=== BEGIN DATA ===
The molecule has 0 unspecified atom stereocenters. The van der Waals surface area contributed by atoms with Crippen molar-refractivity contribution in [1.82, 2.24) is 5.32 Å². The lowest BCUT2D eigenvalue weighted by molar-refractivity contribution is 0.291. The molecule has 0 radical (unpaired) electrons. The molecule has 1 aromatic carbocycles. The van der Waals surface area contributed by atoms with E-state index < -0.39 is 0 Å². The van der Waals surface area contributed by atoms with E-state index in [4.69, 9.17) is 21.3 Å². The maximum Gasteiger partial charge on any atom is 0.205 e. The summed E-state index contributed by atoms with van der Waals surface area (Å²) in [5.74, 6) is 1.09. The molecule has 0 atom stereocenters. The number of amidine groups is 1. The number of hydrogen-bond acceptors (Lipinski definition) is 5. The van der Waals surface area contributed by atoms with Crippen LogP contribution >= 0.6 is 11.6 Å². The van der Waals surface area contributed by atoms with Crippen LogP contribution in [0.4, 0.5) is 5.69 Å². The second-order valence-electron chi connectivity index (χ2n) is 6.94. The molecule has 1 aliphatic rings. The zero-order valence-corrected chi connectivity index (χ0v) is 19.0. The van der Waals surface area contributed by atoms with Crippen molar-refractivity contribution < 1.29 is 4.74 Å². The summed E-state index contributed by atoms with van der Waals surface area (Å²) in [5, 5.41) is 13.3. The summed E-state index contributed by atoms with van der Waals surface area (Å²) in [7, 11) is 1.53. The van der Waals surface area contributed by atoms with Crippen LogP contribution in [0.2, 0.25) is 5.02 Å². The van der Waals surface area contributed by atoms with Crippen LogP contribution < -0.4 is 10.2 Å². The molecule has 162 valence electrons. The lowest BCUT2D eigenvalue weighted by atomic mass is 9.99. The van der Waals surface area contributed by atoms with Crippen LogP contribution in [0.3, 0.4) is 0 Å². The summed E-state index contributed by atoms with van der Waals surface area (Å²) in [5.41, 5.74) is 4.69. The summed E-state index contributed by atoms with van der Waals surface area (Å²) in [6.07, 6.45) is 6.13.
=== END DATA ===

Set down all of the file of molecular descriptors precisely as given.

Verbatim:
The molecule has 0 unspecified atom stereocenters. The van der Waals surface area contributed by atoms with Crippen molar-refractivity contribution in [1.82, 2.24) is 5.32 Å². The lowest BCUT2D eigenvalue weighted by molar-refractivity contribution is 0.291. The molecule has 0 radical (unpaired) electrons. The molecule has 1 aromatic carbocycles. The van der Waals surface area contributed by atoms with E-state index < -0.39 is 0 Å². The van der Waals surface area contributed by atoms with E-state index in [4.69, 9.17) is 21.3 Å². The maximum Gasteiger partial charge on any atom is 0.205 e. The summed E-state index contributed by atoms with van der Waals surface area (Å²) in [5.74, 6) is 1.09. The molecule has 0 atom stereocenters. The number of amidine groups is 1. The number of hydrogen-bond acceptors (Lipinski definition) is 5. The van der Waals surface area contributed by atoms with Crippen LogP contribution >= 0.6 is 11.6 Å². The van der Waals surface area contributed by atoms with Crippen LogP contribution in [0.4, 0.5) is 5.69 Å². The second-order valence-electron chi connectivity index (χ2n) is 6.94. The molecule has 1 aliphatic rings. The zero-order valence-corrected chi connectivity index (χ0v) is 19.0. The van der Waals surface area contributed by atoms with Crippen molar-refractivity contribution < 1.29 is 4.74 Å². The summed E-state index contributed by atoms with van der Waals surface area (Å²) in [5, 5.41) is 13.3. The summed E-state index contributed by atoms with van der Waals surface area (Å²) in [7, 11) is 1.53. The van der Waals surface area contributed by atoms with Crippen LogP contribution in [0.2, 0.25) is 5.02 Å². The van der Waals surface area contributed by atoms with Crippen LogP contribution < -0.4 is 10.2 Å². The molecule has 162 valence electrons. The lowest BCUT2D eigenvalue weighted by atomic mass is 9.99. The van der Waals surface area contributed by atoms with Crippen LogP contribution in [0.3, 0.4) is 0 Å². The summed E-state index contributed by atoms with van der Waals surface area (Å²) in [5.41, 5.74) is 4.69. The summed E-state index contributed by atoms with van der Waals surface area (Å²) in [6.07, 6.45) is 6.13.